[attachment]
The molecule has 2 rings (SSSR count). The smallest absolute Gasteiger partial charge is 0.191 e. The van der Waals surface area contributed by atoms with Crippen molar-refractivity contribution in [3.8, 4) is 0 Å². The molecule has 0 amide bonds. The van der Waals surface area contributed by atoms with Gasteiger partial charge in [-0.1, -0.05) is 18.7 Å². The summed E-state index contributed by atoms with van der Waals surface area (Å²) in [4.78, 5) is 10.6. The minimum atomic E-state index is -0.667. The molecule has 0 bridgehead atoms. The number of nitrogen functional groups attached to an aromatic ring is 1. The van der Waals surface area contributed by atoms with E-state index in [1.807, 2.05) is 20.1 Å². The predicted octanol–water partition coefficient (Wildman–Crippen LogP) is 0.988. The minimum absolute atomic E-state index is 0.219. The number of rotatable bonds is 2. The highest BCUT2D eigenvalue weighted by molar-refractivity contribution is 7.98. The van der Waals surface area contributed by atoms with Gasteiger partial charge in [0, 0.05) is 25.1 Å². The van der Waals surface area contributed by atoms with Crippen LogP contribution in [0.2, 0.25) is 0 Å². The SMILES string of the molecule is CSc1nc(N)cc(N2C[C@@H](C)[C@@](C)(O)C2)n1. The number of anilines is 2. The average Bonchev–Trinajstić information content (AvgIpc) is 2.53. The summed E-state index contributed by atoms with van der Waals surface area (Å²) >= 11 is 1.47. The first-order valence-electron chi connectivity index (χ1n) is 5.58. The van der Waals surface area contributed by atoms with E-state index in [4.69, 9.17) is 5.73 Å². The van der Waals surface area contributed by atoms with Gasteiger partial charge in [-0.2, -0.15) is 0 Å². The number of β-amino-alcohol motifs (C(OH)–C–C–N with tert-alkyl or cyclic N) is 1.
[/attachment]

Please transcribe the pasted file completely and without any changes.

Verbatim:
The molecule has 2 rings (SSSR count). The smallest absolute Gasteiger partial charge is 0.191 e. The van der Waals surface area contributed by atoms with Crippen molar-refractivity contribution in [3.8, 4) is 0 Å². The molecule has 0 amide bonds. The van der Waals surface area contributed by atoms with Gasteiger partial charge in [-0.1, -0.05) is 18.7 Å². The summed E-state index contributed by atoms with van der Waals surface area (Å²) in [4.78, 5) is 10.6. The minimum atomic E-state index is -0.667. The molecule has 0 bridgehead atoms. The number of nitrogen functional groups attached to an aromatic ring is 1. The van der Waals surface area contributed by atoms with E-state index in [1.807, 2.05) is 20.1 Å². The predicted octanol–water partition coefficient (Wildman–Crippen LogP) is 0.988. The minimum absolute atomic E-state index is 0.219. The number of rotatable bonds is 2. The highest BCUT2D eigenvalue weighted by molar-refractivity contribution is 7.98. The van der Waals surface area contributed by atoms with Gasteiger partial charge in [0, 0.05) is 25.1 Å². The van der Waals surface area contributed by atoms with Crippen LogP contribution in [0.2, 0.25) is 0 Å². The SMILES string of the molecule is CSc1nc(N)cc(N2C[C@@H](C)[C@@](C)(O)C2)n1. The number of anilines is 2. The average Bonchev–Trinajstić information content (AvgIpc) is 2.53. The summed E-state index contributed by atoms with van der Waals surface area (Å²) >= 11 is 1.47. The first-order valence-electron chi connectivity index (χ1n) is 5.58. The van der Waals surface area contributed by atoms with E-state index in [4.69, 9.17) is 5.73 Å². The van der Waals surface area contributed by atoms with Gasteiger partial charge in [-0.2, -0.15) is 0 Å². The number of β-amino-alcohol motifs (C(OH)–C–C–N with tert-alkyl or cyclic N) is 1.